In my TEDx talk on the importance of the Global Village, I begin by discussing my own prejudices against the common Asian dress for men called a ‘lungi’ and questioning the audience about their own prejudice.
Of course, most of the people there would have been amused by my ‘skirt’ rather than outraged and indeed while living in Bangladesh I found the idea amusing myself. The only ‘darker’ emotion was the suggestion that I might wear one myself. When suggested it would invariably result in raised eyebrows and a definite “not if my life depended on it!” Looking back now, knowing as I do that I did relent in the end, I find it interesting to question why the thought was so borderline repulsive to me.
We’re all products of our own societies and cultures and that means we come with the baggage of prejudice. I’m looking forward to seeing a play soon called ‘Bangla Brummies’ soon which looks at prejudice from the point of view of Bangladeshis living in Birmingham, UK. The prejudice is both aimed at Bangladeshis and is also found within them. I like such honesty and it is something much needed in the world today. We’re all very good at being critical of others but not so good at being critical of ourselves.
Life has changed a great deal for me over the years. When I grew up in the 70s it was okay to be homophobic, racist and consider anyone who didn’t live according to what was considered decent British lifestyles to be deviant and potentially immoral. The opposite is true today. We all have the right to live whatever lifestyles we like as long as we don’t break any laws and don’t cause any direct harm to others. This is a good thing, right?
Yes, obviously, I think it is on the whole but there is one caveat: making prejudice socially unacceptable doesn’t mean prejudice isn’t growing. This is a very real danger I don’t think we’re taking seriously yet and we need to rather urgently.
While the Brexit debate was growing, before the referendum took place, British social media was awash with opinion. On the whole, the ‘remainers’ like me talked of the prejudice against foreigners and the fear that leaving would give the floor to racists. I personally was knocked back (entirely, I have to say, but white middle-class people) again and again by those who were insistent that Britain really isn’t racist but has a history of embracing people from other cultures and is one of the most tolerant nations in the world. It’s easy to say when you’re not the one being targeted time and again.
I remain convinced that the cheery ‘welcoming Britain’ myth isn’t true because it flies in the face of human nature. We all have a tendency to be scared of people who are different to us and Britain has fuelled such fear for centuries. But if you don’t allow voice to these feelings, the anger and fear builds up until you have a dangerous situation. When a crack in the dam appears, all hell is let loose.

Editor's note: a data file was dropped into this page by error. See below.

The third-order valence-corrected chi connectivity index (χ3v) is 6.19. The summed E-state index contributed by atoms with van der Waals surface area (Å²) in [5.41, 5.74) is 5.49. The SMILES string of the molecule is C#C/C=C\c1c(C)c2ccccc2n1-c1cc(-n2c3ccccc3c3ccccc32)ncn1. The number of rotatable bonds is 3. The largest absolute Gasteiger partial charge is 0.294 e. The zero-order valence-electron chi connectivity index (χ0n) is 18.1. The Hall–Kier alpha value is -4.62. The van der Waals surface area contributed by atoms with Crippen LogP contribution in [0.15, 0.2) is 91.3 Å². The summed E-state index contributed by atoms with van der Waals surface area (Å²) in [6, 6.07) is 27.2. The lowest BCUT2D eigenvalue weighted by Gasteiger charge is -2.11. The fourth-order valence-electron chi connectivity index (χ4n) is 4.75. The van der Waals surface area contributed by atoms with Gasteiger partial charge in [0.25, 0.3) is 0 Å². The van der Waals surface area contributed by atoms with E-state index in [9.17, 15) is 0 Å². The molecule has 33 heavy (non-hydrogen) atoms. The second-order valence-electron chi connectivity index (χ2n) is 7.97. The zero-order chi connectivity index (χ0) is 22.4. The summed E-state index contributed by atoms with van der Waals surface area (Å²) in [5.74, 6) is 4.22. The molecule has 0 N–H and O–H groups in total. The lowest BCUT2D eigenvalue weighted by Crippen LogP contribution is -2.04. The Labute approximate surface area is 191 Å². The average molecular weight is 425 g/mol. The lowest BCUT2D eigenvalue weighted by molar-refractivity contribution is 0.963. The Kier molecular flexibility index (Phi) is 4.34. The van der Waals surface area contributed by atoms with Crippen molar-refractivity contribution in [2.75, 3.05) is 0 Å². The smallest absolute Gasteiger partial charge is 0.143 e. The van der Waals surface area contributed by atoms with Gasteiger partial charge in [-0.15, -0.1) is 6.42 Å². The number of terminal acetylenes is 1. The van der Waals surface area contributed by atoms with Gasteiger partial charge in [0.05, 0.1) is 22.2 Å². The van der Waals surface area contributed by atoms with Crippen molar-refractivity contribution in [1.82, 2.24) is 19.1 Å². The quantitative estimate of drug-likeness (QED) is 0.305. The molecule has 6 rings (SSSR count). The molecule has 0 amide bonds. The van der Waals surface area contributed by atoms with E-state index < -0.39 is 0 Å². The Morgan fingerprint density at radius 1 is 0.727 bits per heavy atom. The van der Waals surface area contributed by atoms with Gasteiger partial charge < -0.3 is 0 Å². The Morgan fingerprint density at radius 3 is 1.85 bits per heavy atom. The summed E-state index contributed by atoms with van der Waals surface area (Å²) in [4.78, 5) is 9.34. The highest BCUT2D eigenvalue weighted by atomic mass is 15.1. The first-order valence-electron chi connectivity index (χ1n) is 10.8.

We’ve had many cracks in recent months and years. Every time there is a terrorist attack (and only the ones by Islamic extremists are highlighted by the media) we see a violent reaction against innocent targets. When Britain voted to leave the EU there was an immediate reaction against foreigners or those perceived to live according to foreign customs. Today we’re living in a world where prejudice has suddenly gained acceptability again. In a few days time the American public will be voting to potentially promote a violent misogynistic racist to the Whitehouse. There shouldn’t be any competition at this point. Actually no, there should never have been any competition at all from the beginning as my article here pointed out. Yet, though Trump shouldn’t stand a chance, it is neck and neck. Even though he is still unlikely to win, the damage is done: enough Americans think he’s right and that is very, very scary.
I’d love, at this point, to tell you what the answer is but if I’m honest I feel very defeated by humanity at the moment. Like I say, we all have our own prejudices and I’m well aware of mine. We live in a grey world but one which likes to judge others according to the rules of ‘black and white’. My preference has always been to speak from weakness. It’s no coincidence nor attempt at insincerity on my part that my TEDx talk is honest about my own fears and prejudices. I’ve always tried to be honest about the things I know are less than good about me rather than attack another for the things which are less then good about them. I’m happy to criticise societies, cultures, governments and policies but it is rare you’ll see me rant against another human being – but believe me I could! I prefer to rant against myself instead.
Ironically, I’ve been criticised for such honesty and many a time I’ve been misunderstood for it but I can’t help but feel like I wished more people would be the same. Living in a blame culture is tiring – when you’re already very aware of your faults, having to justify them to others constantly is just draining. One great characteristic of the British is that we apologise even when it isn’t our fault. Someone bumps into us and the first thing we say is “Oops, so sorry!” I’d love to see more of that in a sincere form universally applied. What a world we could live in if everyone said “I’m so sorry” instead of “You say sorry right now!”